Human activity has a tendency to cluster. In the future, a strong framework for creative clustering is going to be vital in helping us adapt to new instabilities and adventures.
Human activity has a tendency to cluster. In the medieval city, craftsmen of a particular guild would gravitate to a single street. Weavers, dyers, and fullers of the wool trade would agglomerate in one area; masons and architects of the building trade in another; while butchers, leatherworkers, soapmakers would be found in close proximity, ideally downwind of everyone else. In their clusters, enterprises could share supply chains and resources. There was also a desire to learn from one another, to attract the best apprentices and to garner the prestige of association with worthy competitors - factors which outweighed any advantage that separation from their rivals might have given them.
Today, likewise, there is a power in geographical proximity for the performative arts and creative industries. Some work will always happen in isolated locations but creativity also flourishes in a hive of like-minded individuals who validate each other and provide tribal orientation in the world. An arts cluster might be built around a venerable old theatre with the right kind of all-day bar but its tentacles will stretch out into a local university, a set of arcades re-purposed as galleries or an unheated place in which to hold a summer book fair or film festival.
Showing off completed work, passing around young freelancers, applying for joint funding, cross-fertilising ideas, exchanging expertise between disciplines, keeping up with the technological edge… these urges have a centripetal tendency. There is also the empathy and camaraderie that comes from having a broad swathe of acquaintances with whom to navigate the ups and downs of the creative economy.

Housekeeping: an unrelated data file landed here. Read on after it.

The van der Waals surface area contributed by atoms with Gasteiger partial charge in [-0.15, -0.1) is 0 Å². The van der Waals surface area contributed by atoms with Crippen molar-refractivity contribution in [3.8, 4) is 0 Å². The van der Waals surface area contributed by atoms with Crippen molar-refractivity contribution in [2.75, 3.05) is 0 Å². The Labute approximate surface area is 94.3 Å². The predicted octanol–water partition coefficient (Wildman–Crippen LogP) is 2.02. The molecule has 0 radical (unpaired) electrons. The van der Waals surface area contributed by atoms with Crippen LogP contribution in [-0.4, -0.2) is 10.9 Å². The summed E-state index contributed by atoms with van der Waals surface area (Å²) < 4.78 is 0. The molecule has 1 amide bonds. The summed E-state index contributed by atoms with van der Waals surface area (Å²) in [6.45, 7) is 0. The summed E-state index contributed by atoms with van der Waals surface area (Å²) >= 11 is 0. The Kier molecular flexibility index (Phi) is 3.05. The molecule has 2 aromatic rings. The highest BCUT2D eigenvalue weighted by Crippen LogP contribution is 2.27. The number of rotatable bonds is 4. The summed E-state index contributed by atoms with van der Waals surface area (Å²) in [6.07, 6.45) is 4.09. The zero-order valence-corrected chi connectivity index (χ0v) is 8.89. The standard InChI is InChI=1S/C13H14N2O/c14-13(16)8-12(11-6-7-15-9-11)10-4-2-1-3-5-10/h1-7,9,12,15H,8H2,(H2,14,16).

Ash Sakula has a fascination with the role that particular buildings, networks of buildings and even neighbourhoods can play in creating and strengthening a creative cluster. They represent cultural infrastructures which we see as essential to our cities and rural communities. In future, work is likely to become something we need to invent, as the rapidly expanding realm of artificial intelligence displaces and disrupts current employment patterns. In this scenario, a strong framework for creative clustering is going to be vital in helping us adapt to new instabilities and adventures.
We aren’t alone in our focus on creative clustering. Government policy recognises the importance of these clusters to the wider economy and acknowledges that, in the cultural and creative industries, the specificity of place is a good thing. As a result, the Arts and Humanities Research Council is investing in a raft of research projects to define regional opportunities for creative clusters.
Turning a redundant dole office in Leicester into a multi-use theatre for a school and its community.
Creatively injecting new life into an unloved building.
Constructing a self-built arts village on derelict land in east London.
A building designed for the purpose of supporting and enabling the carnival arts.
Opening a new chapter for Cardiff’s radical cultural hub.
Making creative co-working space for the arts in Hackney.